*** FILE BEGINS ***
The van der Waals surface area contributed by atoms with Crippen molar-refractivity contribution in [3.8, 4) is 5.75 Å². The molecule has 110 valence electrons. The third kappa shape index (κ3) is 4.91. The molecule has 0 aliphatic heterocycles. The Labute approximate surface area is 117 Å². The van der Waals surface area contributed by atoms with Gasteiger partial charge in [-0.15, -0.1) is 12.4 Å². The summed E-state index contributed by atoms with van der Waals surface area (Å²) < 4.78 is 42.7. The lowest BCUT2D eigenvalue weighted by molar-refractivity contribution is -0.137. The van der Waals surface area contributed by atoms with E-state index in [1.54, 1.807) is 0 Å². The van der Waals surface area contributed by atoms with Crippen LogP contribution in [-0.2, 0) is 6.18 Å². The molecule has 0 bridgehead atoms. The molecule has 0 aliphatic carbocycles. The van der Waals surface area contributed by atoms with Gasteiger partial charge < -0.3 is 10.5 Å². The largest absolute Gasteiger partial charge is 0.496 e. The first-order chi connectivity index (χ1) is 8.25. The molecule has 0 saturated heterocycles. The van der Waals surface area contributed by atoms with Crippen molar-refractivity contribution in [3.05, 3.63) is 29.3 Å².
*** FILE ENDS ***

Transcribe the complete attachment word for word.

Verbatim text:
The van der Waals surface area contributed by atoms with Crippen molar-refractivity contribution in [3.8, 4) is 5.75 Å². The molecule has 110 valence electrons. The third kappa shape index (κ3) is 4.91. The molecule has 0 aliphatic heterocycles. The Labute approximate surface area is 117 Å². The van der Waals surface area contributed by atoms with Gasteiger partial charge in [-0.15, -0.1) is 12.4 Å². The summed E-state index contributed by atoms with van der Waals surface area (Å²) < 4.78 is 42.7. The lowest BCUT2D eigenvalue weighted by molar-refractivity contribution is -0.137. The van der Waals surface area contributed by atoms with E-state index in [1.54, 1.807) is 0 Å². The van der Waals surface area contributed by atoms with Crippen LogP contribution in [-0.2, 0) is 6.18 Å². The molecule has 0 bridgehead atoms. The molecule has 0 aliphatic carbocycles. The van der Waals surface area contributed by atoms with Gasteiger partial charge < -0.3 is 10.5 Å². The largest absolute Gasteiger partial charge is 0.496 e. The first-order chi connectivity index (χ1) is 8.25. The molecule has 0 saturated heterocycles. The van der Waals surface area contributed by atoms with Crippen molar-refractivity contribution in [3.05, 3.63) is 29.3 Å².